7 Ways LGBTQ Families Choose Last Names for Their Children

What’s in a name?

Personal identity, family history, a sense of belonging, a feeling of pride. Names can hold all these and more.

Last names in particular tend to hold a lot of emotional and cultural resonance for people. So choosing a last name for your child can feel momentous.

And as queer parents, we have so many options! We’re not bound by the traditional story of “woman and children takes man’s name.”

But all that choice can seem daunting too. When it came to deciding the last name for our daughter, my wife and I discussed and debated it for months.

Here are the ways I’ve seen for queer parents to choose their child’s surname.

  1. Last name of the bio parent (if there is a bio parent)
  2. Sometimes the biological parent is the one to pass on the family name. Danica Montijo says this is how she and her partner decided on a last name for their son.

    “I birthed him so he has [my name], plus there were no other boys in my immediate family to carry on my last name. So now he will,” she says.

  3. Last name of the parent who’s the last of their line
  4. Choosing to pass on a family name that would otherwise disappear, like Danica did, is a fairly common choice too.

    Rebecca Lederman became Rebecca Garber when she married her wife, Ali Garber, because Ali was the last Garber, she told Chicago Business. She said any children they have also will be named Garber. “My dad started crying,” says Ali when he found out.

  5. Last name of the non-bio parent
  6. In some cases, the last name of the non-bio parent is given as a deliberate and visible way to strengthen the connection between the parent and child. It works well when there’s one bio parent and one non-bio parent, not so well when both are non-bio parents.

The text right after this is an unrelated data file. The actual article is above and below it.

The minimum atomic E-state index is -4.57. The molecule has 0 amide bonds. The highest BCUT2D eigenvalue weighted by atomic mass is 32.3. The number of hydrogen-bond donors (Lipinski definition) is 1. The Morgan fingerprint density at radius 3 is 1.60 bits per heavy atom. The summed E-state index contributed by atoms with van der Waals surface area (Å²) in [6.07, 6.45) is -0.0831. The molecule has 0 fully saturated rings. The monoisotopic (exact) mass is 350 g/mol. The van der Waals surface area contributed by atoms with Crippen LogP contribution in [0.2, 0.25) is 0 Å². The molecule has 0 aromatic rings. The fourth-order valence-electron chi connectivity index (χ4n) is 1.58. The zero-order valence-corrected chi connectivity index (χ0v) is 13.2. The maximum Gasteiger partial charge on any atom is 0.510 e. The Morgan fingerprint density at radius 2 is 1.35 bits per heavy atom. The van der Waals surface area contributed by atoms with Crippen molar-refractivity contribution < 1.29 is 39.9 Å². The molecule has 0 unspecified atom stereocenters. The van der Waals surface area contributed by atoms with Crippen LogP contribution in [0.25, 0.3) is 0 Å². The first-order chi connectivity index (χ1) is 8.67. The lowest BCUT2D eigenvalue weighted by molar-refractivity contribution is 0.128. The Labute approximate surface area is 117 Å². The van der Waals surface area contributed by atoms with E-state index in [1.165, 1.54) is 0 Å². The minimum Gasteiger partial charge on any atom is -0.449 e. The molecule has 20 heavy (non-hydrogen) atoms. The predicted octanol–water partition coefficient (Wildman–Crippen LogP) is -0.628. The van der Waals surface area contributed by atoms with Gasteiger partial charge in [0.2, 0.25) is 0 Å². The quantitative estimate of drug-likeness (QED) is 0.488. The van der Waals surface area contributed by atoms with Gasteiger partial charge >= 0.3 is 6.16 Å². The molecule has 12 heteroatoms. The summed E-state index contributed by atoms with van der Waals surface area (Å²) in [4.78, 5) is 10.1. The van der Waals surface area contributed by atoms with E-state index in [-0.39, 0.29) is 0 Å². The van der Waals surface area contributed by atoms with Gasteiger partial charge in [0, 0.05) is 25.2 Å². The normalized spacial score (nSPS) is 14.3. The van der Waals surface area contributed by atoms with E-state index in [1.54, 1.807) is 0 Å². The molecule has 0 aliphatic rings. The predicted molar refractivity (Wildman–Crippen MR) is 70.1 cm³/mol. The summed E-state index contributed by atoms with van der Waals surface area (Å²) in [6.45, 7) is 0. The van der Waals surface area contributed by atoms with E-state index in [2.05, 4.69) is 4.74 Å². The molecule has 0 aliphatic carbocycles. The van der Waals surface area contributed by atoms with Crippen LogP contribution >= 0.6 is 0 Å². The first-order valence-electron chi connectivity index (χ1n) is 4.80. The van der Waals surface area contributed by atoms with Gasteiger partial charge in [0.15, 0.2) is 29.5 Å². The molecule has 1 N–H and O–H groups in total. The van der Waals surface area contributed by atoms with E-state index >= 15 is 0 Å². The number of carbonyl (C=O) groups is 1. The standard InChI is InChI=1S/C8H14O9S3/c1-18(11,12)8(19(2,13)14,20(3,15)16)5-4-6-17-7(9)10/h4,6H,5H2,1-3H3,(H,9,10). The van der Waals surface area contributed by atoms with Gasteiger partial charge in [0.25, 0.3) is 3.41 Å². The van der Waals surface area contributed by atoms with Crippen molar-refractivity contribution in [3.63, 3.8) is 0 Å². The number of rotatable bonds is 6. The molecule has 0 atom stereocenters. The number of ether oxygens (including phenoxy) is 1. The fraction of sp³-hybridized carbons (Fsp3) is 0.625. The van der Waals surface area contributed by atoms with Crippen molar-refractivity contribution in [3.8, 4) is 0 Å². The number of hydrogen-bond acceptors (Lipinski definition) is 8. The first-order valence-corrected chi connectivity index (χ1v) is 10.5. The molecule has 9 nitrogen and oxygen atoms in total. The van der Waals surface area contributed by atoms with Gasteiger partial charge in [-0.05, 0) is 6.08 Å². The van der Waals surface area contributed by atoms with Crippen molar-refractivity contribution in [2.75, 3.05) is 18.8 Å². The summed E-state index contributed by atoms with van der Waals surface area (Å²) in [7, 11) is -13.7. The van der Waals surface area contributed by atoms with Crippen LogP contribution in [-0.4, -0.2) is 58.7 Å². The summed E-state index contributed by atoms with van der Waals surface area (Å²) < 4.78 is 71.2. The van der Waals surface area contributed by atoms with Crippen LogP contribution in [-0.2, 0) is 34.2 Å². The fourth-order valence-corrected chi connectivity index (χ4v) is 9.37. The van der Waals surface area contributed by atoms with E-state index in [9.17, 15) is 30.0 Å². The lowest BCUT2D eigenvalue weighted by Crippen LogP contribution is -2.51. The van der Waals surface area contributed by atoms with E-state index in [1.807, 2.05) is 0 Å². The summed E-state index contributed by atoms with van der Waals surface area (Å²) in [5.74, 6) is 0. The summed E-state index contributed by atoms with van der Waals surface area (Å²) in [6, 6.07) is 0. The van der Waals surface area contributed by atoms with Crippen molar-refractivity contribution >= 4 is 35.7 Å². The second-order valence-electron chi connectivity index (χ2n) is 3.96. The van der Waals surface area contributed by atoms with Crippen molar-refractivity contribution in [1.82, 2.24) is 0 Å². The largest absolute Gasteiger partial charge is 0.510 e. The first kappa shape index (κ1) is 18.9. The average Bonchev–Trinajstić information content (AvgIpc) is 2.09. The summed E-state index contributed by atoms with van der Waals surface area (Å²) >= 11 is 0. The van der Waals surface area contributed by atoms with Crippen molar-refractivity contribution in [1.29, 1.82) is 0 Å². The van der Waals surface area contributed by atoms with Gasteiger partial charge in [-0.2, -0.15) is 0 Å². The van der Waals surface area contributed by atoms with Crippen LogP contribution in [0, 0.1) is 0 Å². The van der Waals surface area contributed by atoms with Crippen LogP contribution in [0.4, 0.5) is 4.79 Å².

7. Both parents’ last names, hyphenated
  8. This is the choice we made for our daughter and I like the dynamic it illustrates. There’s me, there’s my wife, and there’s our daughter—who is a combination of the two of us. It’s clear to everyone that we are both her parents, and she is quite proud—even at three—to have each of her mom’s names.

    As for which name came first in the hyphenation, it was a logical choice for us based on how it sounds. Some pairings just flow better in a certain order. If that’s not the case for you, you might consider other factors. Or flip a coin. 😉

  9. Both parents’ last names, one as a middle name, one as the last name
  10. If your last names are long and unwieldy when hyphenated, this is a strong second option. But then you still need to decide who gets last name status. See choices above.

  11. Last name of one parent given as the child’s first name
  12. In some cases, this option can work out really well. For example, last names like Carter and Allyson easily become first names. In fact, this is how my wife got her first name—it was her mother’s maiden name. And it feels special to her because of that family meaning.

    And like the hyphenated last name, it can be a neat way to show that your children are a combination of the two of you.

  13. Both partners—and the kids—take a new name
  14. Eric Rosswood, author of Journey to Same-Sex Parenthood, and his husband took this route.

    Says Eric, “My last name used to be Ross and Mat’s used to be Wood. When we got married, we thought about one of us taking the other’s last name, but we wanted to do our own thing. We thought about hyphenating our last names or doing an anagram of them to create a brand new one, but in the end we just combined them. We lucked out because our names flowed well together.” Now their son Connor also shares the family name.

Did I miss any options? How did you choose your child’s last name and why? Leave a comment and let me know. I’ve love to hear your story.

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